You can always find at least two types of students in every class: the talker and the listener. Because of this big difference, there can be a divide between classmates. Unfortunately, this becomes obvious when report cards come out, especially regarding participation grades. What report cards can fail to show, however, are the different ways that people choose to participate. So the question becomes: do participation grades truly reflect a student’s ability to engage in a class?
For those who are more shy and introverted, the participation section of a report card can come as a sad reminder of one’s academic shortcomings, being introverted. On the other hand, being a primary listener in class can be a strength most of the time.
“Sometimes speaking up in class can be nerve racking,” sophomore Lindsey Han said. “There can be so much judgement when you get an answer wrong, so I usually listen to other people’s questions because they help me learn better anyway. It can be unfair for students like me when we are judged so much on our choice to listen, especially if it works. Why should I change the way I learn just to get a better participation grade?”
There are many reasons why participation grades can be unfair, one being that it can actually decrease your grade. For example, if one student got a B+ in a course, but his or her assessment average was an A or A-, it is not fair that one’s introvert-ness could undo his or her hard work.
While it might not seem as serious, in most Brentwood classes, the weight of participation is between 5% to 10%. That means that it could easily have the ability to decrease someone’s grade from an A- to a B+, and so on.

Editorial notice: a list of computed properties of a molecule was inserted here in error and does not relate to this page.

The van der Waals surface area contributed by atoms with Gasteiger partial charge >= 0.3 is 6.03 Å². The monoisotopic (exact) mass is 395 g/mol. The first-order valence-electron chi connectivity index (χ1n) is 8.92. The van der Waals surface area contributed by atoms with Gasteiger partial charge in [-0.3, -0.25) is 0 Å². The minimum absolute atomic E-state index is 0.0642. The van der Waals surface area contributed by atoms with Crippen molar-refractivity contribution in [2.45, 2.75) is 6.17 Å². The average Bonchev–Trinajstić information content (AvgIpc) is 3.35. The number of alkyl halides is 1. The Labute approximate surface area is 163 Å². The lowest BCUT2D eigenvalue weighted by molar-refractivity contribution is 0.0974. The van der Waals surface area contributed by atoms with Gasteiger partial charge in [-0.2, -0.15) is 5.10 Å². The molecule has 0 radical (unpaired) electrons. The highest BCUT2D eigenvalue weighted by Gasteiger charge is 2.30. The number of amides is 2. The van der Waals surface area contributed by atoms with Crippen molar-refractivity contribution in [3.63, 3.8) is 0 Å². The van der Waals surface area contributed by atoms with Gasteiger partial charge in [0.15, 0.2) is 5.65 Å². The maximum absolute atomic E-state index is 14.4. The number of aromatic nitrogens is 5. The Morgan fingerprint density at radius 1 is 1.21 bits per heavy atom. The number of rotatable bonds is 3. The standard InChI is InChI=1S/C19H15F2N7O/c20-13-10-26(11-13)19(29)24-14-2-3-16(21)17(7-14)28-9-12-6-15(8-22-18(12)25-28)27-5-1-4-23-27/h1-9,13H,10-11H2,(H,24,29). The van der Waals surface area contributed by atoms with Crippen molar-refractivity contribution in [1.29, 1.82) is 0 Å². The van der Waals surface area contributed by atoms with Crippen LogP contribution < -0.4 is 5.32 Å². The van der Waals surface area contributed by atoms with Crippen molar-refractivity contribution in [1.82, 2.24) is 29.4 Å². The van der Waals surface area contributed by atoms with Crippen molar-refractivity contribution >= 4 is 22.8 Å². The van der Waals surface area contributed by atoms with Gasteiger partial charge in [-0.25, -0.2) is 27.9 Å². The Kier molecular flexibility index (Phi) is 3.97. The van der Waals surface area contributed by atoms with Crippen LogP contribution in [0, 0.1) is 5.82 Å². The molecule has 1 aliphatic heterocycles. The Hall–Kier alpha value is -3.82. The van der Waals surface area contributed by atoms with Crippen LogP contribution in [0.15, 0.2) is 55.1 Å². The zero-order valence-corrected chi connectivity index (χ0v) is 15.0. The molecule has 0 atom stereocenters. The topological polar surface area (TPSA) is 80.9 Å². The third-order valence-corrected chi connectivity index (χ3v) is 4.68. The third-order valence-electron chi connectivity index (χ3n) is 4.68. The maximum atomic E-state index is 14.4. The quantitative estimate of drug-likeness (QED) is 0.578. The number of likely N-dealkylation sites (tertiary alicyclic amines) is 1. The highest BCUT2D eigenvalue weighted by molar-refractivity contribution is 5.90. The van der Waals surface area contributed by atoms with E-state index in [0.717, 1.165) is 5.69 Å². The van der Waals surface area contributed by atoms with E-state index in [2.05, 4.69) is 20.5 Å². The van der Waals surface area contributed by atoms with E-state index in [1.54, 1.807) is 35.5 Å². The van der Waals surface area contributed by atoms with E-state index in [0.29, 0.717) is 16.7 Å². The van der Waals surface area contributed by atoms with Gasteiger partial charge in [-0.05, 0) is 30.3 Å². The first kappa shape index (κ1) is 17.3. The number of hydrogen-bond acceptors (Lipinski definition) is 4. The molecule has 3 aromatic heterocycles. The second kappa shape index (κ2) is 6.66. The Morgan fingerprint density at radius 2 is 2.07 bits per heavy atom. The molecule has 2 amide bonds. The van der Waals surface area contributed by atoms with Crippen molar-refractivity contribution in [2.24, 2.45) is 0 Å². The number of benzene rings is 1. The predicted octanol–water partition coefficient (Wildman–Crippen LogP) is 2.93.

Just because one is not shouting out answers in front of the class, does not necessarily mean that that student does not know it. Especially in high school, teenagers can be self-conscious, and being graded on one’s ability to speak in front of their 20 person class can be harmful to someone’s self conscience.
“If you are more introverted, it helps to send the teacher an email about your feelings regarding participation,” said Stacy Siegel, Brentwood’s upper school learning specialist. A teacher will be happy to judge a more quiet student’s participation in other ways. Even participating once a week can make a difference.”
Participation grades do not always reflect a student’s best qualities, especially for those of us who are shy or introverted. With this being said, it is also a good idea to communicate with your teacher and let them know if you feel that your participation is negatively affecting your grade.